And don’t think “mom bods” are only for mothers. Not everyone who has carried a baby is a mother. Trans parents exist. Gestational carriers are a thing. Expand your mind. This is not 1950.

There are a million reasons any person might not look like a runway model, and they’re all valid. Weight gain and body changes are morally neutral, nothing to be ashamed of, and they’re normal for EVERY kind of body.

It’s easy to focus on the pressure society puts on women’s bodies, but we aren’t the only ones who struggle to find peace in our skin. Impossible standards of perfection extend to men, too.

Since COVID-19 has been keeping us home, my usually slim husband has put on some weight. Getting to the gym has been more of a challenge with COVID restrictions, so his body has naturally begun to store the energy he typically burns. For him, a naturally thin person, this is likely a season. When he resumes his normal activities, his body will almost certainly return to its typical state. Temporarily carrying some extra weight has made him confront his own fat biases in a new way.

This man lives with me, loves me, affirms all fat bodies exactly as they are, and instills body positive values into our children. He knows more about fatness than most people ever have to because it’s something I really enjoy delving deeply into.

Yet he has been struggling with his own body changes. Turns out what’s good for the goose is really bothering the gander.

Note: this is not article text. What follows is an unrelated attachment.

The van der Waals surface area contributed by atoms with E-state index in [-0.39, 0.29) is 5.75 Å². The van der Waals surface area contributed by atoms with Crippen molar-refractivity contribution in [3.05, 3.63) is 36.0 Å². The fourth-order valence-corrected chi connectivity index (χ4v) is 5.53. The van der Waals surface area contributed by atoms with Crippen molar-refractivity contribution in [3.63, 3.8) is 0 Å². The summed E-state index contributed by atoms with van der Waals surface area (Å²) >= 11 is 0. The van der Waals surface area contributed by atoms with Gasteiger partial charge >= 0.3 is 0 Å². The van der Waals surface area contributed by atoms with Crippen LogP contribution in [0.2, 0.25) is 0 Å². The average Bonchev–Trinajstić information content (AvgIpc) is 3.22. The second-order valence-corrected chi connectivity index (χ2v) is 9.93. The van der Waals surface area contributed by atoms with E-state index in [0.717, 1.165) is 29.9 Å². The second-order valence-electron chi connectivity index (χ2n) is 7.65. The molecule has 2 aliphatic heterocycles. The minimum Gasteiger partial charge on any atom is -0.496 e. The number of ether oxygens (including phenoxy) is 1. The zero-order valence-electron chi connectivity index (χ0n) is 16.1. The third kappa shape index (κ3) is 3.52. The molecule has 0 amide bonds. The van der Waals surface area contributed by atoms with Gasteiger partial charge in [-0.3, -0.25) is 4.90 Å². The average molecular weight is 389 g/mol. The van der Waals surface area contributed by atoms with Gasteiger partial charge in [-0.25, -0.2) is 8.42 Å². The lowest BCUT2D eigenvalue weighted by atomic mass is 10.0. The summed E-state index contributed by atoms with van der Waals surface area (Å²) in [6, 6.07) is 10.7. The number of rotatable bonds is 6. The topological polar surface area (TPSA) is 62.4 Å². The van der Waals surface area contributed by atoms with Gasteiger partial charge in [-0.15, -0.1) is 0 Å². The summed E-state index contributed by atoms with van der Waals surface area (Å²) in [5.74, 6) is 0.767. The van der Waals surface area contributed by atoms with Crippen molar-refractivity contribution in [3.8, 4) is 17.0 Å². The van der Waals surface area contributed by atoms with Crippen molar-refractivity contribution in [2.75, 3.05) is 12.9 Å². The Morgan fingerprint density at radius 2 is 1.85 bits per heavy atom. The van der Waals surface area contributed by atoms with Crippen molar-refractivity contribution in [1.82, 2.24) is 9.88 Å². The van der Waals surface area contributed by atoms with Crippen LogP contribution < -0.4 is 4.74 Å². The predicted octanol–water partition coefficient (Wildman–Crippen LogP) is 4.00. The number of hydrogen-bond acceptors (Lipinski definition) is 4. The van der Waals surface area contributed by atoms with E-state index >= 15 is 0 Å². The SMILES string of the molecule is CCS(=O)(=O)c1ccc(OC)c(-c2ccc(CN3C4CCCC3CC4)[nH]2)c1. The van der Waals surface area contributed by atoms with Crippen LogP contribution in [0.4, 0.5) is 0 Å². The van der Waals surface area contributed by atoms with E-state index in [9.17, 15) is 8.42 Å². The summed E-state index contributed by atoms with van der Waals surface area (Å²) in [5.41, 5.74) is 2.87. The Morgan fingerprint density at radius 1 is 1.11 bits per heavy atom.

I have gently reminded him that he doesn’t need an excuse to gain a few pounds. It is totally fine that living in a way we have never lived before has produced a body he’s never had before. That makes complete sense, and he needs no excuse.

I finally live with the understanding that I don’t need to use my babies to explain any of my perceived imperfections. I don’t have to justify my size to anyone. No matter how it looks, I am allowed to live in my body in peace.

The same is true for every single body. It is important that we all give ourselves the freedom to live in a body that changes. That’s just the nature of being alive.

I had a fat body before I carried babies, and that is okay.

Moms do see a lot of changes in our bodies after having children, but we don’t have the market cornered. Soft bellies, sagging breasts, stretch marks, rogue hairs, drooping, sagging and a million other body changes just happen when human beings eat and move and get older on a planet with gravity.

It’s normal for these body changes to happen to men. Women who haven’t had babies. Non-binary and trans peeps. Parenthood is not the only thing that changes a body. If we want to help everyone achieve a healthier relationship with their body and change the way society talks about body size and shape, we have to be careful to validate ALL bodies while we are having these conversations.

As long as we are all human, we are all subject to seeing and struggling with the same basic changes to our bodies, and it’s time to normalize that.